He is excellent at fetch...until he sees a bird fly over head

Looking for birds instead of posing on a walk

Send help! Or birds!

Preferably birds

Friday, August 25, 2017

It's a jungle out there-a weekend in Aiken

Since it had been a few months since John went to Aiken to mow we figured it was probably definitely time to head down there again. We had a limited timeline in which to do this because of work so it was a very quick trip.
We left on Sunday morning with the weed whacker and sprayer stuffed in the back of my car. After a long and boring but thankfully uneventful drive we arrived at our property around 6 pm. I didn't get any pictures of the jungle situation but as it turns out grass grows way better and faster in SC than it does in you know there is a lot of grass when you have to mow your gravel driveway. 
As is typical with farm life we had "technical difficulties" with the equipment. The clutch somehow went out of the tractor while it was sitting unused in the covered barn so John had to rely on straight shifting to mow, but somehow he got it done. I am so thankful he has the skills he does! I really hope we can find someone in Aiken who can replace the clutch. Thanks to John's mowing earlier in the year the weeds were mostly around the fence lines and the pastures themselves looked pretty good with lots of grass, if only I could get the grass to grow like that at home! 
So much grass! This type of grass is called coastal bermuda-we don't have it at all in PA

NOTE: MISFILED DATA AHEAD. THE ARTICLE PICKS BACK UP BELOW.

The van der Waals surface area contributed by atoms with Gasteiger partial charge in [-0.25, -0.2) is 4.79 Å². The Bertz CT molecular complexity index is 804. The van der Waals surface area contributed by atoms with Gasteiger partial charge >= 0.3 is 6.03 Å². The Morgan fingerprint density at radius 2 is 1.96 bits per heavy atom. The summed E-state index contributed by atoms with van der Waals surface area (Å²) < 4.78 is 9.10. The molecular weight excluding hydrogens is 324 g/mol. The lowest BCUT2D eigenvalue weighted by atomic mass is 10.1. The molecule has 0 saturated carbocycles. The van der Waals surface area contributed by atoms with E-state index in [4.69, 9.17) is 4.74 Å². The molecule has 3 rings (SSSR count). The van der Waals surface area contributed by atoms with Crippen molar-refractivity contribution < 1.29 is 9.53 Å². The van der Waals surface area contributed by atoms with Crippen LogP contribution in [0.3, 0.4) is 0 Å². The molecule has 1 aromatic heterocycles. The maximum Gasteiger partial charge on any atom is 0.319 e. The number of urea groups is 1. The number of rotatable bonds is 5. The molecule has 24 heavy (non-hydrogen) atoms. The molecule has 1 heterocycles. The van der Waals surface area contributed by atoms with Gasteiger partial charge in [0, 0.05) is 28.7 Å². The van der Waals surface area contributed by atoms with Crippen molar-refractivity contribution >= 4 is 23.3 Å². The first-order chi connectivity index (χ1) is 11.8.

After the mowing was done we headed to our friend's house that they so generously let us use for the weekend (thank you Mike and Tracy!!) and even got a last minute reservation for food and drinks at the Wilcox. After dinner we walked around town and I laid on the polo field and looked at the stars. 
The roads in Aiken's horse district are packed dirt-perfect for walking and riding
We left on Monday morning but I was set on seeing some horses on the training track so I ended up getting up way too early (it was still dark) and we headed to get coffee and made it back to the track as the sun was just coming up. We did get to see a few young horses working on the track but the highlight was watching the sun come up through the morning mist.
This live oak tree is a track legend and the track logo...they say that a ghost horse pops out and makes the young horses run faster

Sunrise over the Aiken training track
This was my first trip to Aiken in the summer, and it was just as beautiful as it was in Winter and Spring. I can't wait to experience more seasons in Aiken, there is so much to see and do!

**There was also apparently an eclipse during all this which we mostly missed because we were driving home**

Friday, August 11, 2017